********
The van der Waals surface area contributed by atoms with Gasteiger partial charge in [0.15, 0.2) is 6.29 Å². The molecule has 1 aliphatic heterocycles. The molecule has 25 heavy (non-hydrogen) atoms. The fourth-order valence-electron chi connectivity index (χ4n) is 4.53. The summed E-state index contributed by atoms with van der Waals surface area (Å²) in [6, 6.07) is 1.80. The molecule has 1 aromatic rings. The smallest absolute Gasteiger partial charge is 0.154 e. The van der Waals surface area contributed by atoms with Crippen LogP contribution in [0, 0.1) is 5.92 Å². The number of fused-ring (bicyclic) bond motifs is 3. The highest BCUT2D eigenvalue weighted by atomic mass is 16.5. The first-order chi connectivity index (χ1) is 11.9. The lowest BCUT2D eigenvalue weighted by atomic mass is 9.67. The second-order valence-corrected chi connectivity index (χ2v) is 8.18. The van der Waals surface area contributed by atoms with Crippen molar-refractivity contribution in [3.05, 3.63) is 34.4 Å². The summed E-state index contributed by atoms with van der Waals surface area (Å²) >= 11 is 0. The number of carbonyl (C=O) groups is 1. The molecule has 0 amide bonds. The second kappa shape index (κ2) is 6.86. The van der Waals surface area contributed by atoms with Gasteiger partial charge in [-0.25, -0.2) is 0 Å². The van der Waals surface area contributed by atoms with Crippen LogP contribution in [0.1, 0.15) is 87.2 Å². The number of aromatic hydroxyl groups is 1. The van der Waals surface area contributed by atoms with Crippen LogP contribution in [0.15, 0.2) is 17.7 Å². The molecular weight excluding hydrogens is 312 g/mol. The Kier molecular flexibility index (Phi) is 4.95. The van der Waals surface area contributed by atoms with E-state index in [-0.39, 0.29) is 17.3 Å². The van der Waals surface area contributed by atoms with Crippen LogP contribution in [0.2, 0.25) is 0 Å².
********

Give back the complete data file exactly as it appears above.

The van der Waals surface area contributed by atoms with Gasteiger partial charge in [0.15, 0.2) is 6.29 Å². The molecule has 1 aliphatic heterocycles. The molecule has 25 heavy (non-hydrogen) atoms. The fourth-order valence-electron chi connectivity index (χ4n) is 4.53. The summed E-state index contributed by atoms with van der Waals surface area (Å²) in [6, 6.07) is 1.80. The molecule has 1 aromatic rings. The smallest absolute Gasteiger partial charge is 0.154 e. The van der Waals surface area contributed by atoms with Crippen LogP contribution in [0, 0.1) is 5.92 Å². The number of fused-ring (bicyclic) bond motifs is 3. The highest BCUT2D eigenvalue weighted by atomic mass is 16.5. The first-order chi connectivity index (χ1) is 11.9. The lowest BCUT2D eigenvalue weighted by atomic mass is 9.67. The second-order valence-corrected chi connectivity index (χ2v) is 8.18. The van der Waals surface area contributed by atoms with Crippen molar-refractivity contribution in [3.05, 3.63) is 34.4 Å². The summed E-state index contributed by atoms with van der Waals surface area (Å²) >= 11 is 0. The number of carbonyl (C=O) groups is 1. The molecule has 0 amide bonds. The second kappa shape index (κ2) is 6.86. The van der Waals surface area contributed by atoms with Gasteiger partial charge in [-0.25, -0.2) is 0 Å². The van der Waals surface area contributed by atoms with Crippen LogP contribution in [0.1, 0.15) is 87.2 Å². The number of aromatic hydroxyl groups is 1. The van der Waals surface area contributed by atoms with Crippen LogP contribution in [0.15, 0.2) is 17.7 Å². The molecular weight excluding hydrogens is 312 g/mol. The Kier molecular flexibility index (Phi) is 4.95. The van der Waals surface area contributed by atoms with E-state index in [-0.39, 0.29) is 17.3 Å². The van der Waals surface area contributed by atoms with Crippen LogP contribution in [0.2, 0.25) is 0 Å².